The publication of Half-Light: Collected Poems, 1965-2016 gives readers a chance to see how Bidart, ill content merely to 'say what happened' in prefab stanzas, performs a poetry of 'embodiment' first by adopting personas — most famously those of the necrophiliac murderer ... The scale of these poems is cinematic and their reach reveals the extent to which Bidart’s classical mind is adept at plucking allegorical tales and figures from Western literature and history on which he can graft his own life story, and also ours ... The danger of a career-encompassing volume like this one, especially for a career as prolific as Bidart’s has been, is that the greatest poems tend to overpower the minors. This is especially true in his later volumes, which conspicuously mark Bidart’s turn toward social and political issues like race relations or the poet’s own identity as a gay man. But even here, Bidart’s seething intellect and ruthless gaze register grace and wisdom ... Let’s pray his poems continue to aim at the most pressing issues. We need new examples of ways to be free, to slip the constraints of art and life.
A more predictably chronological walk through the decades might have highlighted the way in which Bidart’s work has evolved with experience; this more inventive sequence invites a different sort of insight. It’s true that the poems from the ’60s and ’70s, composed before Bidart found his full voice, are more straightforward, more conventional ... Yet what this ordering makes apparent is the remarkable consistency and unity of Bidart’s work over time. This is partly a matter of the tools and techniques he has discovered and honed over thousands of lines; in particular, his highly expressive and idiosyncratic use of punctuation and capitalization, and, closely related to this, his distinctive way of arranging words on the page. More than this, though, the unity of Bidart’s work is thematic and psychological; it represents the highly crafted outpouring of a troubled consciousness persistently grappling to comprehend and accommodate a difficult and disturbing world, a world that seems inherently hostile not only to being mastered or comprehended, but at times to human life itself ... Part of the accomplishment of his work is that this technique ends up generating an odd form of intimacy: rather than feeling excluded, the reader feels complicit in the psychological struggles depicted in the poem, an active participant rather than a mute witness ... These rich and hypnotic poems are, to my knowledge, not much like anything else in contemporary American poetry.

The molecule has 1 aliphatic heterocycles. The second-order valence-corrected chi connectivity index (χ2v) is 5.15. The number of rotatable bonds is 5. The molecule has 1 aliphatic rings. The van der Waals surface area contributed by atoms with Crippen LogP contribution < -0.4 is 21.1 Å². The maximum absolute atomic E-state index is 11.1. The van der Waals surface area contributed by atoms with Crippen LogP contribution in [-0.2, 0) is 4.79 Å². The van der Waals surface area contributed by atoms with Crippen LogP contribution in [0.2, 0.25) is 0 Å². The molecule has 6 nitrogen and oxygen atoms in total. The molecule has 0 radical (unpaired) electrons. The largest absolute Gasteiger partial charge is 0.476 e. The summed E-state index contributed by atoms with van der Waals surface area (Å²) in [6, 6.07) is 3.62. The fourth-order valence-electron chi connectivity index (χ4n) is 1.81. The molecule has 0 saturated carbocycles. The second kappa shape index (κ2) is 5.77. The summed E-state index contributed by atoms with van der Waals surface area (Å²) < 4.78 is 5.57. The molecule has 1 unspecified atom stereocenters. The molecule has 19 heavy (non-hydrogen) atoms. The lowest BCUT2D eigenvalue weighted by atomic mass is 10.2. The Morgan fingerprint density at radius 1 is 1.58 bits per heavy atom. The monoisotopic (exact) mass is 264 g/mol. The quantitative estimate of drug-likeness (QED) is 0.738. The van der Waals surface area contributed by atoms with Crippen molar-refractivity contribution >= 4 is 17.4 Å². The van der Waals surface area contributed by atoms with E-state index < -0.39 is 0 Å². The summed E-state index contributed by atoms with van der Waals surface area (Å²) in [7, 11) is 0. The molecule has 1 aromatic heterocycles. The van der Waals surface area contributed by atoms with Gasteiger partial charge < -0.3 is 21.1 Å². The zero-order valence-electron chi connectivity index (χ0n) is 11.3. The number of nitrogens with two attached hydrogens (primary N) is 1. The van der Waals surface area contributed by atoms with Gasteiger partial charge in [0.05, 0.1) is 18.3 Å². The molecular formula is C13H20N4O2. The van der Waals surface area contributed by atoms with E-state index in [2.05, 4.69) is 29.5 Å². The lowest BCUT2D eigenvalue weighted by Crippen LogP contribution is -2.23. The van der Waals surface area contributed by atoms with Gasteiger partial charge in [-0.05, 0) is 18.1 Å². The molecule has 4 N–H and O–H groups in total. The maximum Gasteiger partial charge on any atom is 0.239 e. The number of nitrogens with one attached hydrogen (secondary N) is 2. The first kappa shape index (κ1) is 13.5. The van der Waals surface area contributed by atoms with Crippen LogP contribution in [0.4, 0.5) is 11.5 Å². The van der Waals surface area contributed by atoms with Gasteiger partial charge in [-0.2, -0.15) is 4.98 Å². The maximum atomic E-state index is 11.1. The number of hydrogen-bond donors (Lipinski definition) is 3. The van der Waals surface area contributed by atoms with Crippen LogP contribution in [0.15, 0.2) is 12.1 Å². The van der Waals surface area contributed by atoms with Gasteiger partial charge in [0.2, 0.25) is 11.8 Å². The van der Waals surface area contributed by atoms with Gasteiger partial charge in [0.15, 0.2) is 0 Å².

Made up of the seventy-eight-year-old author’s eight previous volumes of verse and a new sequence—the bold and elegiac 'Thirst'—Half-Light is both the culmination of a distinguished career and a poetic ur-text about how homophobia, doubt, and a parent’s confusing love can shape a gay child ... His style is marked by a kind of calm hysteria, or a calm that alternates with hysteria, as he struggles with the things that the straight world and his formerly closeted and frightened self think should remain unsaid ... Bidart’s poems are a kind of séance, one in which he tries to invoke and communicate love, even if that love can no longer be achieved, tasted, seen, touched. The poems that Bidart wrote for his lost ones are a testament to the conversations he holds in his head, written with force from the confines of a limitless gay body.